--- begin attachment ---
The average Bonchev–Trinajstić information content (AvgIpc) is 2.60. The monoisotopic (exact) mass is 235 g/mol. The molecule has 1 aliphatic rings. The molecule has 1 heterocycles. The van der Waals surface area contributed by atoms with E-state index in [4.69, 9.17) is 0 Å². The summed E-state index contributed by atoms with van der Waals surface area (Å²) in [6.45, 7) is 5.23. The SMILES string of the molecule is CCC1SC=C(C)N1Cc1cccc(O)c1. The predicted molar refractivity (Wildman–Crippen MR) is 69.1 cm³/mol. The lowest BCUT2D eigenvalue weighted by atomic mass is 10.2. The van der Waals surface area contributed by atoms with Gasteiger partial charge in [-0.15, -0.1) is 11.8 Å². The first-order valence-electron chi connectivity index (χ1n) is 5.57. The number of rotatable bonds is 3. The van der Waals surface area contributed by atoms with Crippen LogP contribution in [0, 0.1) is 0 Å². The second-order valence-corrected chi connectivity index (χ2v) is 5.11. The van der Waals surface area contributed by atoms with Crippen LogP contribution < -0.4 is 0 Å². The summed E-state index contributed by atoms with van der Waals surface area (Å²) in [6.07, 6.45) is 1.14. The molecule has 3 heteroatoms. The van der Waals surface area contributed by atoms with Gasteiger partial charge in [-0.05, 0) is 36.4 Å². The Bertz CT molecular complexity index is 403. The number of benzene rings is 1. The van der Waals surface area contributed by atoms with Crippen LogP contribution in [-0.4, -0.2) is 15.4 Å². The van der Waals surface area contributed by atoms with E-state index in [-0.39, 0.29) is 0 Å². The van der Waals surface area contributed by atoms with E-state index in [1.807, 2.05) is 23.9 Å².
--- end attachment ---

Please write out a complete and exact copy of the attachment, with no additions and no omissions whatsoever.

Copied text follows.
The average Bonchev–Trinajstić information content (AvgIpc) is 2.60. The monoisotopic (exact) mass is 235 g/mol. The molecule has 1 aliphatic rings. The molecule has 1 heterocycles. The van der Waals surface area contributed by atoms with E-state index in [4.69, 9.17) is 0 Å². The summed E-state index contributed by atoms with van der Waals surface area (Å²) in [6.45, 7) is 5.23. The SMILES string of the molecule is CCC1SC=C(C)N1Cc1cccc(O)c1. The predicted molar refractivity (Wildman–Crippen MR) is 69.1 cm³/mol. The lowest BCUT2D eigenvalue weighted by atomic mass is 10.2. The van der Waals surface area contributed by atoms with Gasteiger partial charge in [-0.15, -0.1) is 11.8 Å². The first-order valence-electron chi connectivity index (χ1n) is 5.57. The number of rotatable bonds is 3. The van der Waals surface area contributed by atoms with Crippen LogP contribution in [0, 0.1) is 0 Å². The second-order valence-corrected chi connectivity index (χ2v) is 5.11. The van der Waals surface area contributed by atoms with Crippen LogP contribution < -0.4 is 0 Å². The summed E-state index contributed by atoms with van der Waals surface area (Å²) in [6.07, 6.45) is 1.14. The molecule has 3 heteroatoms. The van der Waals surface area contributed by atoms with Gasteiger partial charge in [-0.05, 0) is 36.4 Å². The Bertz CT molecular complexity index is 403. The number of benzene rings is 1. The van der Waals surface area contributed by atoms with Crippen LogP contribution in [-0.4, -0.2) is 15.4 Å². The van der Waals surface area contributed by atoms with E-state index in [-0.39, 0.29) is 0 Å². The van der Waals surface area contributed by atoms with E-state index in [1.807, 2.05) is 23.9 Å².